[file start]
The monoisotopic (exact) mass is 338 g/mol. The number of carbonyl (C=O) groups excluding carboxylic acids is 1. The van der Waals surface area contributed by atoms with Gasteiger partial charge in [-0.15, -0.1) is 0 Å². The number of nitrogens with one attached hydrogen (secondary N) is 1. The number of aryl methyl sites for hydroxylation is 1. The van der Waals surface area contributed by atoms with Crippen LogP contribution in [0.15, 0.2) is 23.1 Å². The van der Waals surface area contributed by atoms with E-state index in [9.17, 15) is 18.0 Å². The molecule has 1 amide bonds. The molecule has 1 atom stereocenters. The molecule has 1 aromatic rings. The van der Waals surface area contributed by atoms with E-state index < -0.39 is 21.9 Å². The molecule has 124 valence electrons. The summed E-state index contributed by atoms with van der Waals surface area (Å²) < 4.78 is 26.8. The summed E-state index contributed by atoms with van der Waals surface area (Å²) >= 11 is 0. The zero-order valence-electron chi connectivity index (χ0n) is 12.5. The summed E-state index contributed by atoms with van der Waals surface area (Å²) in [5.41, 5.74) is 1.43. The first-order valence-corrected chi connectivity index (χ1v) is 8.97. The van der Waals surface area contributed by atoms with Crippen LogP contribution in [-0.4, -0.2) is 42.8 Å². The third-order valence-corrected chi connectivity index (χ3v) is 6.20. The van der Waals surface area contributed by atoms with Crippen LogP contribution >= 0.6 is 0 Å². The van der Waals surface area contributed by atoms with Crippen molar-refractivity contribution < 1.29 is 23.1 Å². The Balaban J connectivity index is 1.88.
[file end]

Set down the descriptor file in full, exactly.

The monoisotopic (exact) mass is 338 g/mol. The number of carbonyl (C=O) groups excluding carboxylic acids is 1. The van der Waals surface area contributed by atoms with Gasteiger partial charge in [-0.15, -0.1) is 0 Å². The number of nitrogens with one attached hydrogen (secondary N) is 1. The number of aryl methyl sites for hydroxylation is 1. The van der Waals surface area contributed by atoms with Crippen LogP contribution in [0.15, 0.2) is 23.1 Å². The van der Waals surface area contributed by atoms with E-state index in [9.17, 15) is 18.0 Å². The molecule has 1 amide bonds. The molecule has 1 atom stereocenters. The molecule has 1 aromatic rings. The van der Waals surface area contributed by atoms with E-state index < -0.39 is 21.9 Å². The molecule has 124 valence electrons. The summed E-state index contributed by atoms with van der Waals surface area (Å²) < 4.78 is 26.8. The summed E-state index contributed by atoms with van der Waals surface area (Å²) >= 11 is 0. The zero-order valence-electron chi connectivity index (χ0n) is 12.5. The summed E-state index contributed by atoms with van der Waals surface area (Å²) in [5.41, 5.74) is 1.43. The first-order valence-corrected chi connectivity index (χ1v) is 8.97. The van der Waals surface area contributed by atoms with Crippen LogP contribution in [-0.4, -0.2) is 42.8 Å². The third-order valence-corrected chi connectivity index (χ3v) is 6.20. The van der Waals surface area contributed by atoms with Crippen LogP contribution >= 0.6 is 0 Å². The van der Waals surface area contributed by atoms with Crippen molar-refractivity contribution < 1.29 is 23.1 Å². The Balaban J connectivity index is 1.88.